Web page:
Liesbeeck Primary School’s staff, pupils and parents bid farewell to general foreman, Ridley Williams, at his retirement ceremony.
He spoke to the Plainsman about his time working at the Portland school with the staff and community and serving them with passion and excellence for his 40-year workspan.
Mr Williams, from Westridge, told the Plainsman he was “65 years, 1 week and 3 days old” on Wednesday September 27 at his farewell ceremony.
Mr Williams’ job entailed unlocking the school gate, doing gate duty by ensuring that the pupils and staff are safely inside the school and securing the parameters at 8am. He would make sure the school is clean and gardening is done, to mention a few of his duties.
Mr Williams, who is originally from Uitenhage just outside of Gqeberha, was born clinically blind and could not see for two years in the 70s. He also attended the Athlone School for the Blind in Bellville South. “I was bullied for my eyesight but I quickly learnt to stand up for myself as a young boy,” he said.
Mr Williams attended Good Hope High School but stopped in Standard 9. He moved to Mitchell’s Plain on Monday April 30 in 1979. He is also a proud member of the Mitchell’s Plain Seventh-day Adventist Church, Portland, where he learnt to hone all his skills, he said.
Mr Williams worked at a building firm from March 1982 to September 1983. When he finished there he started at Merrydale Primary School in Lentegeur in January 1984 until February 1989 as a general assistant and part of the non-teaching staff.
He started at Liesbeeck Primary as a general foreman in February 1989 until his retirement last week.
He has been working for the Western Cape Education Department for 40 years, and has been the general foreman for 34 years at Liesbeeck Primary.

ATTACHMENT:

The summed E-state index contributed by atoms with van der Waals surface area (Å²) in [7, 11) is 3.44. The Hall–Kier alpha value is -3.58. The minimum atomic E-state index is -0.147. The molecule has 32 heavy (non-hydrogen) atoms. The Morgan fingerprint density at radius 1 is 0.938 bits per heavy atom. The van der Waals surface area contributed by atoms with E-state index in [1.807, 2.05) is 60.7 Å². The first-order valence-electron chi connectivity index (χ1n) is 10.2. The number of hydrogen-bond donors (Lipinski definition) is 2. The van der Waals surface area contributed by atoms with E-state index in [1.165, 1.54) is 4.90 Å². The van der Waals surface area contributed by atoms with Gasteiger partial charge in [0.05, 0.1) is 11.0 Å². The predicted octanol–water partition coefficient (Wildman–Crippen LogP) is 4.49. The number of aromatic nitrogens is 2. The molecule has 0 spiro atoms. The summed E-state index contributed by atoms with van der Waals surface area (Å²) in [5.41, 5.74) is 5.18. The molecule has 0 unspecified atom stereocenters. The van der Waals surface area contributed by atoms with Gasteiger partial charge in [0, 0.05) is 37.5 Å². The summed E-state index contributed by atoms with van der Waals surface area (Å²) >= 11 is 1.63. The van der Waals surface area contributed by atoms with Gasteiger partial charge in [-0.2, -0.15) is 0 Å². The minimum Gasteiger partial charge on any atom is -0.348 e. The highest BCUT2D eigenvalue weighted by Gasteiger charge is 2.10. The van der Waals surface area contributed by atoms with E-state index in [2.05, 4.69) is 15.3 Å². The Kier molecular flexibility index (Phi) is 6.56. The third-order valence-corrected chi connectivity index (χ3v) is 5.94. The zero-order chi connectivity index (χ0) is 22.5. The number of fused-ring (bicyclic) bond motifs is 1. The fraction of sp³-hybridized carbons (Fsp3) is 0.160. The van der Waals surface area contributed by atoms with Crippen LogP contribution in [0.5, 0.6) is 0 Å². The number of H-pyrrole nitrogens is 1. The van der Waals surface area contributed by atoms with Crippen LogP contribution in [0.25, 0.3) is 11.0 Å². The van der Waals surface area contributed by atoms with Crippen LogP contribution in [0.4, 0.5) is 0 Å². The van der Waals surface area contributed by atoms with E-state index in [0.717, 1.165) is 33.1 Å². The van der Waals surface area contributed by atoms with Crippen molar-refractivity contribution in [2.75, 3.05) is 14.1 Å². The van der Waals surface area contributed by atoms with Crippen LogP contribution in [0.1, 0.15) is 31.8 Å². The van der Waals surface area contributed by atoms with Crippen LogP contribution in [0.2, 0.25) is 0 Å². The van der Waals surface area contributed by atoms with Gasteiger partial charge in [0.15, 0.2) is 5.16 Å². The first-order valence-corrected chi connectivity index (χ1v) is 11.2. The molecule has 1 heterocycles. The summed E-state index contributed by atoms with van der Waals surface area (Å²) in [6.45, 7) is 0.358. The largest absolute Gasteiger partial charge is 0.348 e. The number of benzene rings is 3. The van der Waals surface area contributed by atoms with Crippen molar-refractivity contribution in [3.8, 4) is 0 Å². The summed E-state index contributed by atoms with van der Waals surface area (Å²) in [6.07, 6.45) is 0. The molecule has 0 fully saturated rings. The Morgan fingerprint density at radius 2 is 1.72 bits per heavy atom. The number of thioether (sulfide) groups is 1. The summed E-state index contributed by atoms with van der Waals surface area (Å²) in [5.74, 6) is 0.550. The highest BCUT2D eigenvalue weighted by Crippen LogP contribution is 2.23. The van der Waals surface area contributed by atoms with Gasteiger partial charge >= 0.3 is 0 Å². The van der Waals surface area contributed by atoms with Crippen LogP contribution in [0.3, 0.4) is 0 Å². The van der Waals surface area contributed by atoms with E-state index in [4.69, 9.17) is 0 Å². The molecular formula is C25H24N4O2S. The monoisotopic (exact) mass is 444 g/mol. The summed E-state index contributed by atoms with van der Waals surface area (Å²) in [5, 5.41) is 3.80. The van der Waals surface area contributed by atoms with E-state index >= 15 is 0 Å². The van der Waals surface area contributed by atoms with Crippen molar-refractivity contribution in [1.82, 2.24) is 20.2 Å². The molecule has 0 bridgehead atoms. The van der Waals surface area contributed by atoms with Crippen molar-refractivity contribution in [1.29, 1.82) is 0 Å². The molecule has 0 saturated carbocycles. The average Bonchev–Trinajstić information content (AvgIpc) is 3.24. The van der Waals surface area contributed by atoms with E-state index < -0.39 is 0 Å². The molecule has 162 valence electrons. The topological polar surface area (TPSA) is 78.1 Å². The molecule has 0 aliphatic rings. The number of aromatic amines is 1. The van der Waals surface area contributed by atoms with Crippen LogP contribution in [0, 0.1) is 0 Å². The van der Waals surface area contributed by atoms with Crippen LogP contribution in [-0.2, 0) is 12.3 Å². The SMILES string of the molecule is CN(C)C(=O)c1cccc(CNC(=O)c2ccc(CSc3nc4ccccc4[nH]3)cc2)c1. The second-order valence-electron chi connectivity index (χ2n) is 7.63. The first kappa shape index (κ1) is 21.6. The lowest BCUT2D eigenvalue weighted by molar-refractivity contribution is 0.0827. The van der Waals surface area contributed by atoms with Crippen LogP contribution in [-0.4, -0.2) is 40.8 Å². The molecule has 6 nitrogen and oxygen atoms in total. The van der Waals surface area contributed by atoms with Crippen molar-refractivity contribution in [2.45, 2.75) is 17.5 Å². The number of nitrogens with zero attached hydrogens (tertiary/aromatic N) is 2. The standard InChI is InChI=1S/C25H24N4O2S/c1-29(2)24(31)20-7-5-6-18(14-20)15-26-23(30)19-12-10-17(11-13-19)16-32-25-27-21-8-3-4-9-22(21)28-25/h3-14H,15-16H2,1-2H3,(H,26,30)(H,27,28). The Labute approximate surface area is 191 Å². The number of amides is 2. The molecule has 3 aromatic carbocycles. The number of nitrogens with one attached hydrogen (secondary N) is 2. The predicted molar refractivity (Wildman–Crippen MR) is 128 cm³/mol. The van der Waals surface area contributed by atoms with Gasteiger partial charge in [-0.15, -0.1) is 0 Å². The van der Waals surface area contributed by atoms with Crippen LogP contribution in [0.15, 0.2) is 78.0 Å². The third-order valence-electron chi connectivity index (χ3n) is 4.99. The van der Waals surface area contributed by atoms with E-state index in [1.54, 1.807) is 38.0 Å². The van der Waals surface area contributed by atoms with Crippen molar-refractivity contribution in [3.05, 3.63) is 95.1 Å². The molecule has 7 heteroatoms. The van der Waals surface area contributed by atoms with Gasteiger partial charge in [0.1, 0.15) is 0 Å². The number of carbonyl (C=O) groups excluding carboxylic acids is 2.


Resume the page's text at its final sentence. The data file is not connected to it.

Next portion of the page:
“My life’s philosophy is in Romans 12 verse 18: ‘…If it is possible, as far as it depends on you, live at peace with everyone’, ” he said.
“I was the youngest on staff when I started at Liesbeeck. Sometimes it took a while for the older folk to understand how to work as a team but we got there. The management and the staff are not only driven towards excellence in education, they are driven towards the development of people in this system,” he said.
He thanked Liesbeeck principal Wahied Gasant for his humanity and striving for excellence in school, accepting people for who they are. “This is a good place for human beings to work, to be treated as such, as equals as far as humanity goes where we show respect,” said Mr Williams.
He said he is really going to battle with missing the staff, “and not everyone can say that.”
“To the pupils of Liesbeeck Primary, you will experience challenges in life. You will have to climb some hills that won’t be so easy but when you stand on top of the hill you can see from the top. Adversity makes us stronger,” he said.
Mr Williams really loved the school choir and commended them on their great harmonies as he was also part of Good Hope High School’s choir.
From the Public and Allied Workers Union of South Africa, Mitchell’s Plain branch, he thanked chairman Nathan Cottile and member Clive Daniels for their support in his career, he said.
“I remember Mr Williams to be a negotiator on behalf of members, which was a strength of his. We appreciate all he has done for us,” said Mr Cottile.
Mr Gasant said he recalls a conversation Mr Williams shared with him about his late mother. “She said you are not just a foreman but here to serve the children. We definitely agree that you’ve served this community so well, she would be so proud,” he said.
Mr Williams survived three principals at Liesbeeck Primary, he said.
Mr Gasant said Mr Williams would also stay after school waiting with pupils for their lifts to arrive. “Thank you for blessing us with your prayers at lock-up time. Thank you for being the wise man to many of our colleagues. You were part of the transition from the old guard to the new. At governing body level, you were part of it and probably the longest serving member to date. Take care, enjoy and stay humble,” said Mr Gasant.
Teacher Irafaan Abrahams said Mr Williams was “the professor of caretaking”.
He met Mr Williams 31 years ago when he started his teaching career. “We’ve had a friendship since the first day I started at the school. He was known as a caretaker. He is a man of all occasions,” he said.
He was passionate about his work and never looked at himself as being just the caretaker of the school and prided himself in the responsibility bestowed upon him.
“The work that he does is so important to the school. Any activities, school meetings, there was nothing that was too much for him. He would also offer up his holy Sabbath day when the school had activities on Saturdays,” Mr Abrahams said. He made sure the school was in such a condition as if it was his own home.
“We will definitely miss him – enjoy your retirement,” Mr Abrahams said.